THE ageing and growing population in Thurrock – and across the country – means it makes sense for councils and the local NHS to work together more closely.
That was the message health portfolio holder Cllr Barbara Rice gave Thurrock Council’s cabinet on Wednesday (19 March) evening, speaking about the Better Care Fund.
She was speaking about the Better Care Fund – a merging of some council social care and Clinical Commissioning Group (CCG) funds.
Speaking after the meeting, Cllr Rice explained: “We can expect a rise in age-related disease and potentially increased demand on health and social care services over the coming years.
“Dementia, for example, is predicted to increase steeply in Thurrock – by 2033 the population aged 85 or more is projected to double.
“Long-term conditions like dementia and diabetes are more prevalent in older people and account for half of all GP appointments and are estimated to account for £7 in every £10 spent on health and social care.”
She said: “Lifestyle factors are having a significant impact on the demand for health and social care services in Thurrock.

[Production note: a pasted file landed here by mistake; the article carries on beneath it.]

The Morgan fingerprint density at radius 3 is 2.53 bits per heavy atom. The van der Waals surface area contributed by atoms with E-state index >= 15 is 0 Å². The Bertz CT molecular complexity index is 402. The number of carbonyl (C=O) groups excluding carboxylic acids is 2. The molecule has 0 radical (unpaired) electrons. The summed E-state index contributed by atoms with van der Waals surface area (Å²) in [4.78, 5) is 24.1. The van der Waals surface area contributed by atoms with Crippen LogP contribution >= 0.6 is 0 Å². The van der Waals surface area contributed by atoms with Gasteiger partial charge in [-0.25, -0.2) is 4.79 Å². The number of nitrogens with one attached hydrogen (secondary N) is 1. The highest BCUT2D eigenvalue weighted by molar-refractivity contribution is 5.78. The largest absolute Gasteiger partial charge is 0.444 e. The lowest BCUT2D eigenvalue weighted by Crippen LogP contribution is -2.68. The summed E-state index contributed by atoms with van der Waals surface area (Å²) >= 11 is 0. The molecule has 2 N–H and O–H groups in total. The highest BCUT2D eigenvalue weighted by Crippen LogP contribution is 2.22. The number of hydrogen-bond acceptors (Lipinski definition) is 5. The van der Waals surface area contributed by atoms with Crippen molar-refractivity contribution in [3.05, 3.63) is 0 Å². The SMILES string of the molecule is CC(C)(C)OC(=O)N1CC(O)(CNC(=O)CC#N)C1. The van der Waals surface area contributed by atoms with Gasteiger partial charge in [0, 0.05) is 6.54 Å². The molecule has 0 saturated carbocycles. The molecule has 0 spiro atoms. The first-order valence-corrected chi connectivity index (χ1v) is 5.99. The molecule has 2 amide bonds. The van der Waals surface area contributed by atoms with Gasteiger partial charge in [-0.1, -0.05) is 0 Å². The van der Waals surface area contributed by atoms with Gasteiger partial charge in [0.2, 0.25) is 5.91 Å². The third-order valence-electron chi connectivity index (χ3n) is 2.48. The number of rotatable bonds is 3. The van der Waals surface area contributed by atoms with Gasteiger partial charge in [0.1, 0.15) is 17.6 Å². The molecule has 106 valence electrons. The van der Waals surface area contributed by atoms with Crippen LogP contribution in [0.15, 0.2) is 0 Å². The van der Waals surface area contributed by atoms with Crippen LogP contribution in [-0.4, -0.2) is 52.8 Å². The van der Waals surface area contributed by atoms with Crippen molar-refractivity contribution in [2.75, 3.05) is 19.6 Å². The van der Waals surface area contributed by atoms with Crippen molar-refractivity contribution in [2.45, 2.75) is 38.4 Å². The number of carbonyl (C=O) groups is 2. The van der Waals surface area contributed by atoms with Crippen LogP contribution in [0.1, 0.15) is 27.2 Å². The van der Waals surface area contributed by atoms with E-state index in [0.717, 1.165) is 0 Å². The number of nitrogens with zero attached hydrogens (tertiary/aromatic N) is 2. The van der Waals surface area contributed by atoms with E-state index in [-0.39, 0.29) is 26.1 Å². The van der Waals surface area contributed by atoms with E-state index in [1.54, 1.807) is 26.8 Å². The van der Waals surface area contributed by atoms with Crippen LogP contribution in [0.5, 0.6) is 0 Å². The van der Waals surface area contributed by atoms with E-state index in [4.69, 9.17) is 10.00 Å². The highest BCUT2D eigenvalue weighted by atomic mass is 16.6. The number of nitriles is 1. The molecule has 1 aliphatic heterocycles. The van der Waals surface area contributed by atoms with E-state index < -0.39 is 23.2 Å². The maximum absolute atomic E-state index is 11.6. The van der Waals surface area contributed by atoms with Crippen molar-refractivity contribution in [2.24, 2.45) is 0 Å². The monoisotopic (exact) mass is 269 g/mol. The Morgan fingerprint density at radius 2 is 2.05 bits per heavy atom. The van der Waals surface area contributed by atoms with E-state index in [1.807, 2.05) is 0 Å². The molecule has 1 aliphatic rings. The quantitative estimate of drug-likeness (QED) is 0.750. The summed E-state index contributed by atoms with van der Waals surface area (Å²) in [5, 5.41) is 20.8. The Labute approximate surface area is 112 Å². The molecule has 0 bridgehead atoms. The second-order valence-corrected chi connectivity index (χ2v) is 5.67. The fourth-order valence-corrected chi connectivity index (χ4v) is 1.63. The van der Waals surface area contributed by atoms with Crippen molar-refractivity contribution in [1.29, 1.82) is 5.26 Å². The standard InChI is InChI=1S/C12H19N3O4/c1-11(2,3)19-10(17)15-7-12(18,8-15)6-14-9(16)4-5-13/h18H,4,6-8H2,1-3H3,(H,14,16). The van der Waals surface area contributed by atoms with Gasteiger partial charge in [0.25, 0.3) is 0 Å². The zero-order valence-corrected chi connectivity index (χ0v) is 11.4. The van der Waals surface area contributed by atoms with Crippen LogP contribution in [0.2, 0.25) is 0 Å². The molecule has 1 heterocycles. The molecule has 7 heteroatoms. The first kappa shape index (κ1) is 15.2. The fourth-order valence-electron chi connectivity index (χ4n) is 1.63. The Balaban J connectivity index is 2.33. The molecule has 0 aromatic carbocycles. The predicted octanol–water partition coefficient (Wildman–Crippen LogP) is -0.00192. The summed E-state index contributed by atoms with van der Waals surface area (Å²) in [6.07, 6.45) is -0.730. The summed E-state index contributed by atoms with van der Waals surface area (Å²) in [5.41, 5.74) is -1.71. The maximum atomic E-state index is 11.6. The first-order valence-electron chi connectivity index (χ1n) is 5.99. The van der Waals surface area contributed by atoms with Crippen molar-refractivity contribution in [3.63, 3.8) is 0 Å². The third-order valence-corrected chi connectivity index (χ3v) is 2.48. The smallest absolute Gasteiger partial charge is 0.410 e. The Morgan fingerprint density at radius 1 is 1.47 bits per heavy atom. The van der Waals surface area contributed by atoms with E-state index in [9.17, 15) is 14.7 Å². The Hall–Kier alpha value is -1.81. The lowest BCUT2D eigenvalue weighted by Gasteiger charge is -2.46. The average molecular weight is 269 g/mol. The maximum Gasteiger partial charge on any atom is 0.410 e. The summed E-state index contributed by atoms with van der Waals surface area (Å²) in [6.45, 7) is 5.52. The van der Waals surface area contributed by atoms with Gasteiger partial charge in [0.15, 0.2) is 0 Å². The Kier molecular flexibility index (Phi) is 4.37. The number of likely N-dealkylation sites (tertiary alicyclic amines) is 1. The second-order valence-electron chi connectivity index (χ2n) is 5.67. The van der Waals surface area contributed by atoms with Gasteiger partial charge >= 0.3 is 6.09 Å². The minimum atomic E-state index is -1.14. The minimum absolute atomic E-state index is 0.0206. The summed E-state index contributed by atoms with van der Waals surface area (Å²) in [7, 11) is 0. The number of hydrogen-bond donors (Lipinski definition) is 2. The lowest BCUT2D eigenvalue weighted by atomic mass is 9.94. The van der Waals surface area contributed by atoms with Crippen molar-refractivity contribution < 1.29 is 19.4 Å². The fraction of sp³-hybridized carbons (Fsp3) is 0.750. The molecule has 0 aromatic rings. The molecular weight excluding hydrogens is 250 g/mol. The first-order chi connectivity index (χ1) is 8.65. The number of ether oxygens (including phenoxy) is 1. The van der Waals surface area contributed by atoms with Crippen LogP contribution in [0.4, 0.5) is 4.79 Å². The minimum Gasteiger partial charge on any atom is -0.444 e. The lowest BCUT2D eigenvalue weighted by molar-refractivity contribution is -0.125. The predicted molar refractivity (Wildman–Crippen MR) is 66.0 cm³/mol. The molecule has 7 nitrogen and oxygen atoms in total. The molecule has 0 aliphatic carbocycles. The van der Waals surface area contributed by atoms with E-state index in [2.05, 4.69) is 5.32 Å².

“For example, 22 per cent – over a fifth – of Thurrock adults are smokers, with smoking-related deaths significantly higher than the national averages.
“Over a quarter of Year 6 children and 28.1 per cent of adults are classified as obese – both significantly higher than the England averages which made it all the more important that we finally got our rightful allocation of public health funding here in Thurrock – the £1.1 million.”
Members were told Thurrock was already working in innovate and cross-council ways to ensure Thurrock can meet the health and care needs of local people – the Building Positive Futures project for example where the planning, housing, health and social care teams co-ordinate to create the homes and neighbourhoods that will be capable of supporting people’s independent health and wellbeing.
Elizabeth Gardens is another example of “new ways of planning housing for ageing well”, she said.
“The purpose of the Better Care Fund is to transform local services so local people are provided with better care and support,” she added. “This isn’t new money and is already in the system – although a small additional amount will be available for the transition, but equates to just over £10½ million in Thurrock – made up of money from the NHS and the council.”
Cllr Rice also highlighted Thurrock’s “poor outcomes for cardiovascular and cancer, with residents living – on average – seven years shorter lives, although outcomes for respiratory disease, alcohol and liver disease have improved”.
She concluded: “We have 42 GP practice locations in Thurrock; there are 21 dental practices, 18 opticians’ and 32 pharmacies.
“Thurrock is under-doctored and this is being addressed at both national and local level, through a new primary care strategy.”